Normally, I would’ve recently returned from a saltwater fishing trip this time of year. But as we all know, 2020 is far from normal. COVID-19 isn’t a great excuse for me because I haven’t even seen the ocean in three years. Priorities, huh? But I can still dream about the trip that could’ve been and reminisce about trips of years past.
The crystal blue waters and cool ocean breezes counteract the intensity of the fight once a bonefish, tarpon, permit or other saltwater species is attached to your fly. I love the mornings heading out on the skiff to a flat with so many colors of blue passing in an instant and the anticipation of what’s to come for the day. I relish the soggy sandwiches and cold beer for lunch, but mostly I just hanker to fish for something other than trout.
My saltwater obession started with a trip to Roatan, Honduras, to celebrate my and my husband’s 30th birthdays. Since we were born six days apart, it’s easy to celebrate together. This maiden voyage brought us to a small, eco-lodge miles away from the bustling scuba diving hub of the rest of the island. We stayed in perfectly appointed cabanas perched just offshore over the water and fished early each morning, returned for a siesta and then went out again for the evening. We learned about nervous water, how to watch for tailing bones and eventually found the knack of finding them cruising the flats.
Once I started working in the fly fishing industry handling public relations for a few clients, I was invited (as well as planned) some great media trips. One of my first was with Ross Purnell, the editor of Fly Fisherman, to Ascension Bay on the south end of the Yucatan Peninsula. I’d say it was a perfect trip with many bonefish coming to the boat, my first (and only) permit, a barracuda and rounding out each day with snorkeling and a shot or two of tequila.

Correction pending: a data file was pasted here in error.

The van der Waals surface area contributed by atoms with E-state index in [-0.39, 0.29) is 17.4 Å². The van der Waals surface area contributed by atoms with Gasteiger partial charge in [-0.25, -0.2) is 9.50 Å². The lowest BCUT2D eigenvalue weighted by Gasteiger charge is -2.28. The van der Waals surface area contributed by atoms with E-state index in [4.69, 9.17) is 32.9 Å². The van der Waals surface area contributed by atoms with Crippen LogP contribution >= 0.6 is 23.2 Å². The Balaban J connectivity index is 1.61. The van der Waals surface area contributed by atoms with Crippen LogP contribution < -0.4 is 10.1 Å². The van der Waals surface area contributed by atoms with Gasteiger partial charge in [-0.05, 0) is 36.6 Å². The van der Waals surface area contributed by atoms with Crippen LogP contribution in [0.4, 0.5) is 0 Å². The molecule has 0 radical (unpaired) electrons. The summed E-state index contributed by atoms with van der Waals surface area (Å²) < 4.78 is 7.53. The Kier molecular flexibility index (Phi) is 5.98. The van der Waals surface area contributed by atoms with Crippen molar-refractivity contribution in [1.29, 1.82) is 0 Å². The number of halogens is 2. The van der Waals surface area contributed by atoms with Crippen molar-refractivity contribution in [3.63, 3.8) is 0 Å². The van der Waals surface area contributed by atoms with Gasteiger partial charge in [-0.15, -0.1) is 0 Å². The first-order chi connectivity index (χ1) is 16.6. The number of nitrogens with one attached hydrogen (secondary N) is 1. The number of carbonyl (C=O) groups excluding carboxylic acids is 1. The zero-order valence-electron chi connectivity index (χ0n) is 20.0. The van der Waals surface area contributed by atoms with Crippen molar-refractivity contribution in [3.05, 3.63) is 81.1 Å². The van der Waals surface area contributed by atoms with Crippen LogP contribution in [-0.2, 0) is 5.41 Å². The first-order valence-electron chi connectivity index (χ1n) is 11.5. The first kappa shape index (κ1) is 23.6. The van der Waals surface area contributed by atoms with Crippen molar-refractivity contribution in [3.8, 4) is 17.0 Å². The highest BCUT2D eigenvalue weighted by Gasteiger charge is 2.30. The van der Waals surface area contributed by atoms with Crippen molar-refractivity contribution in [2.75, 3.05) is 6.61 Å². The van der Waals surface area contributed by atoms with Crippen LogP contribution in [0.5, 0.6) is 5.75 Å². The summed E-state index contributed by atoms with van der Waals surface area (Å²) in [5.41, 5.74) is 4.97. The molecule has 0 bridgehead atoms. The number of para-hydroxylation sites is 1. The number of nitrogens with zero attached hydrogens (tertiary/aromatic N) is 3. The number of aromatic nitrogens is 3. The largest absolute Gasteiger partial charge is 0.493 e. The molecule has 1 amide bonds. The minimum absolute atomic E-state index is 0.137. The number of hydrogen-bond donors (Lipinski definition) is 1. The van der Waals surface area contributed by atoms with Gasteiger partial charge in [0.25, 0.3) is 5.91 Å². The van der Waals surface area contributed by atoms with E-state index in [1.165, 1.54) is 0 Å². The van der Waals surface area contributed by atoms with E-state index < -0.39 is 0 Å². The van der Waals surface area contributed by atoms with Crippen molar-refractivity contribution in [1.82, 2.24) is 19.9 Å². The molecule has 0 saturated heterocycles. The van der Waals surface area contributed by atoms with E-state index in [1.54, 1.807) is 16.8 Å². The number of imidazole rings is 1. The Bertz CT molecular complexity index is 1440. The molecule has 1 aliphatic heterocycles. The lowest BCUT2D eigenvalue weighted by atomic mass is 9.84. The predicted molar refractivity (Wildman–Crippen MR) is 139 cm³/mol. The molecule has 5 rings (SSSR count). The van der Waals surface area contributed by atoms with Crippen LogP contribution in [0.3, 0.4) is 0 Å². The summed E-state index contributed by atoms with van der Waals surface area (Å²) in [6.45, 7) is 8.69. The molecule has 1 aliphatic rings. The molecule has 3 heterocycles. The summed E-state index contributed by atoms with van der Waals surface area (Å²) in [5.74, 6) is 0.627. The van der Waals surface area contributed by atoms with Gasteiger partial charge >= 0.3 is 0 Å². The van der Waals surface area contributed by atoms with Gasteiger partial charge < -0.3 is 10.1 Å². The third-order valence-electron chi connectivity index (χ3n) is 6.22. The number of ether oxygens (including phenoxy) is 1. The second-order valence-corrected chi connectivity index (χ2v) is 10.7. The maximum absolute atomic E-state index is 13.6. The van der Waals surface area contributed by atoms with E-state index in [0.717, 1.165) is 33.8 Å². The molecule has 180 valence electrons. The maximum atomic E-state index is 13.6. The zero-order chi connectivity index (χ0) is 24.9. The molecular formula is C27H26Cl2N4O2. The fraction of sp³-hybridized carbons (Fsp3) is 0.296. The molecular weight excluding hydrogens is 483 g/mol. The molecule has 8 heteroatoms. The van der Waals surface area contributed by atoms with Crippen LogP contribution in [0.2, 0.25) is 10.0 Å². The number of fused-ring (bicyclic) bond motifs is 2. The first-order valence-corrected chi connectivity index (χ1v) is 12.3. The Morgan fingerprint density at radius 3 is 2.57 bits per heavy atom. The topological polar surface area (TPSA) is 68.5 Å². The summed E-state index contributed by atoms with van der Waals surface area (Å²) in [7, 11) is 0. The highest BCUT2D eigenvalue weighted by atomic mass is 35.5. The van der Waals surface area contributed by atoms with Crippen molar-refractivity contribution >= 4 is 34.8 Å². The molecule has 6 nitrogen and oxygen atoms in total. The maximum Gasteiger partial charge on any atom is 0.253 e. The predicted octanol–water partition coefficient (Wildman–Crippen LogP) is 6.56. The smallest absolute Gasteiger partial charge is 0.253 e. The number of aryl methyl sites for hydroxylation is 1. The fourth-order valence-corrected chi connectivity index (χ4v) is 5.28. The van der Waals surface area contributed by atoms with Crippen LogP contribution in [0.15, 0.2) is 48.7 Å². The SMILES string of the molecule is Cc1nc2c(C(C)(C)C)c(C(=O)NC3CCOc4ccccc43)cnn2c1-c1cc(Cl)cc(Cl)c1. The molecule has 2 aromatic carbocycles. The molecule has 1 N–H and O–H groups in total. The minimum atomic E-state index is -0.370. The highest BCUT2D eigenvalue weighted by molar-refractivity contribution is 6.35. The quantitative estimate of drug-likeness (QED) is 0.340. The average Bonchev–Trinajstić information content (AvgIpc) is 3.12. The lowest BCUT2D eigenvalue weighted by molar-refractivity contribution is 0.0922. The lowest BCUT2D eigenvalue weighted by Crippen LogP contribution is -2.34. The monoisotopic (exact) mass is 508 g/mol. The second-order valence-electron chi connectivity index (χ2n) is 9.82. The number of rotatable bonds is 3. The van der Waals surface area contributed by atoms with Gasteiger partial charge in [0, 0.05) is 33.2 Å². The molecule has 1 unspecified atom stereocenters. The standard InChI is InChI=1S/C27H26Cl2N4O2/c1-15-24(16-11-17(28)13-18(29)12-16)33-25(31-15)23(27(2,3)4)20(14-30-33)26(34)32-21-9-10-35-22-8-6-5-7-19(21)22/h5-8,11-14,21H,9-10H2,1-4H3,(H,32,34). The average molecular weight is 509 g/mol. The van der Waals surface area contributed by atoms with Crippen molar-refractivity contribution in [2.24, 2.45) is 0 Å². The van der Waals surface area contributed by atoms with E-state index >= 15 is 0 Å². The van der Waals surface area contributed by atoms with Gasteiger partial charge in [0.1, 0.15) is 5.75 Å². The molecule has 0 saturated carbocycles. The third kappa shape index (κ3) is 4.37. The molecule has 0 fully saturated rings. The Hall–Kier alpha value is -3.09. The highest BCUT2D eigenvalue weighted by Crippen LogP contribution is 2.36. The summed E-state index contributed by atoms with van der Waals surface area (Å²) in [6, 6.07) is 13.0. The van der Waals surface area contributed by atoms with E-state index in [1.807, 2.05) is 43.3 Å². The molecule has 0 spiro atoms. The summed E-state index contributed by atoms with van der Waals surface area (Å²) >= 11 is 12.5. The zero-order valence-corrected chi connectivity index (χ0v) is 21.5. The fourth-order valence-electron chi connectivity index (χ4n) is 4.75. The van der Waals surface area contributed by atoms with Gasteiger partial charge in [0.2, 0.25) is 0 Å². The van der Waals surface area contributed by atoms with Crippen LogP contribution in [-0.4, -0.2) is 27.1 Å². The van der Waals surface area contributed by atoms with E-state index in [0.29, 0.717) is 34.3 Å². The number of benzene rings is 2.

Another great trip with Ross handed me my first tarpon, and after a 45-minute fight, I landed a 75-pound behemoth (at least to the small, 110 pound me) and rejoiced with a cannonball into the pool upon returning to our hacienda. On that trip, Ross caught a beast of a tarpon and as he nearly got it to the boat, a massive bull shark nosed the boat trying to get at the fish. We tucked back into a small cove to revive and safely release the fish. Celebratory beers and cheers for all.
The only time I’ve ever played matchmaker culminated in a lovely beach wedding near Playa del Carman, so after a few days of reveling in love, my husband and I booked a guide near Mahahual, Mexico. On the first afternoon, we pulled up to a small roadside pullout and launched his camouflage boat through some dense mangroves into a cenote filled lake. Catching baby tarpon on poppers was the name of the game, and after three days of doing just that we had a serious case of poon-thumb with the skin rubbed raw from their sandpaper mouths.
The last saltwater trip I made was to the Florida Keys for tarpon. This trip was again with Ross, but this time I brought along my husband. Our plan was to deck out some stand-up paddle boards Ross was tasked with testing for the magazine, paddle along flats and cast at some fish. With small anchors, coolers and our fishing gear, we launched from public beaches and fretted to think about how far we’d get towed if a 100-pounder latched on. Luckily (or not, depending on how you look at it), we didn’t catch any fish. We had pods of 100-plus-pound tarpon roll by us, we saw lots of rays and small sharks, but the best had to be when we had a manatee swim with us during a long afternoon paddle for nearly an hour or more. It was an incredible trip and one that I hope to repeat soon.
Now that spring saltwater season has nearly come to a close, all I can do is dream about my next time fishing for saltwater species. In the meantime, I’ll be daydreaming in my hammock overlooking a trout creek.
Here’s to planning a saltwater trip for 2021.